Senate Governance and Finance Committee

Panel Approves Bill That Would Reduce Local Tax Election Transparency

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Legislation that would reduce local tax election transparency was approved April 12 by the Senate Governance and Finance Committee and sent the CalTax-opposed bill (SB 532, Wiener) to the Senate Elections and Constitutional Amendments Committee.

The bill would remove the requirement that local governments provide voters with crucial tax rate information on the ballot. Under SB 532, local governments that place tax or bond measures with more than one rate on the ballot would not have to comply with existing laws requiring the ballot question to include an annual revenue estimate or the potential tax rate increase necessary to service bond debt – instead, the information would be moved to a voter information guide, where it would be less likely to be read by voters.

Senator Scott Wiener argued that his bill would improve elections by changing requirements “that have proven problematic or even impossible for tiered tax rates and bond issuances.” He said SB 532 would lead to improved financial disclosures that “will help voters better understand the potential financial impacts of a proposed bond or tiered tax measure.”

Wiener said the 75-word limit for ballot descriptions does not allow enough room for details about complex tax and bond measures.

CalTax noted that information is more likely to be read by voters if it is in the ballot question itself, rather than in a separate document where it might be buried amid information about unrelated measures. In a letter to the committee, CalTax argued that SB 532 would reduce voter transparency and increase the likelihood that people would lack comprehensive knowledge of the potential tax burden before casting votes.

Committee members expressed similar concerns.

“I will note that I am very troubled by the bill,” Senator Steven Glazer, a Democrat from the East Bay Area, said. “If the issue is the length of the ballot, in terms of 75 words, then that is something I think we should look at.”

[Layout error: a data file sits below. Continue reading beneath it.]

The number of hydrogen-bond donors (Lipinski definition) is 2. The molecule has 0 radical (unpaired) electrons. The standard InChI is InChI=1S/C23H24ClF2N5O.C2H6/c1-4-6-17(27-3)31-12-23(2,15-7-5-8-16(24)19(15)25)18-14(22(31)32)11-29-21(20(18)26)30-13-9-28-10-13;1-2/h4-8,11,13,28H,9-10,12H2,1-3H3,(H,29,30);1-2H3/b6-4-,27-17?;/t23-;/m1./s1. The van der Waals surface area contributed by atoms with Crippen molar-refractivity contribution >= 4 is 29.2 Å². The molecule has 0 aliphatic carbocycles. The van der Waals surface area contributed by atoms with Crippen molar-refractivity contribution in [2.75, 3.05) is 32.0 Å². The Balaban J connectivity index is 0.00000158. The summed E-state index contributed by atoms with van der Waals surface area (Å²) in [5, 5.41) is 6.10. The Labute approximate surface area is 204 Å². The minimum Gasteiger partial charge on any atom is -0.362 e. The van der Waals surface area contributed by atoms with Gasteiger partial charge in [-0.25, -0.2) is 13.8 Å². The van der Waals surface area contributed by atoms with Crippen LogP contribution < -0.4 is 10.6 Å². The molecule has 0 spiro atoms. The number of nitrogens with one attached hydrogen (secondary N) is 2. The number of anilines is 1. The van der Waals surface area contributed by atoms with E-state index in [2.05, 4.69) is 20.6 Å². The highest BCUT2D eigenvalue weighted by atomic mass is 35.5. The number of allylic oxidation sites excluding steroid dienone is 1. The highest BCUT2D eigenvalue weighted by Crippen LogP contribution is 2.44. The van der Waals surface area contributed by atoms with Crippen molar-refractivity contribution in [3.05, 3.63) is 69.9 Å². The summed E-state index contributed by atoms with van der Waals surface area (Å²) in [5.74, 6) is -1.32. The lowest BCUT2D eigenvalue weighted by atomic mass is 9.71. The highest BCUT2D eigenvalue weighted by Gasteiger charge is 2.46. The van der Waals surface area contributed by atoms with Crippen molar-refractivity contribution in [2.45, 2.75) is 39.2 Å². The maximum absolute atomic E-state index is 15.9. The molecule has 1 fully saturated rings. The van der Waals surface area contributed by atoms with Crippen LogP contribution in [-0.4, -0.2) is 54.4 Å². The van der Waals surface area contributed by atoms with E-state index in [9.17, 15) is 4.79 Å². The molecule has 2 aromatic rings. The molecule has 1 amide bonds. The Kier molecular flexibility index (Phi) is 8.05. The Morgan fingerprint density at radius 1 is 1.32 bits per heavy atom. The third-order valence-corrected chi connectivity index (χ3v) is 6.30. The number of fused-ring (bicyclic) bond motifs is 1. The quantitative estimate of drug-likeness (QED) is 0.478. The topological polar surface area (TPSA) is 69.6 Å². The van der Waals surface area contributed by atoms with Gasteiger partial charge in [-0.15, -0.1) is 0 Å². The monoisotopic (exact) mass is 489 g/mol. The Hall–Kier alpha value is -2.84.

Republican Senator Brian Dahle said: “For me, it’s about trying to get voters educated about what they’re voting on and not confuse them. At the end of the day, I’m for transparency. We need to let the people know what they’re actually being charged.”

Proponents of the bill told the committee that more local taxes will be approved if SB 532 is enacted. The committee’s analysis stated that proponents “point to polling that shows measures lose 5 percent to 15 percent support when they include information that complies with existing law, making the difference in whether the voters approve the measure or it is even placed on the ballot.”

“Supporters add that providing a more thorough explanation in the voter guide would help local agencies explain these issues to voters, and make these measures more likely to pass, providing crucial revenue for local agencies to provide needed services to their residents,” the analysis said.

A majority of tax increases already are approved under current law, CalTax noted.

“In the November 2022 election, 206 of the 297 local tax and bond measures placed on the ballot were approved by voters while complying with current rate disclosure information – a 69 percent passage rate,” CalTax told the committee. “Passage rates for local tax and bond measures have consistently remained high, including when taxpayers are provided detailed, accurate tax rate statements at the ballot box.”

The committee approved the bill with a 5-1 vote.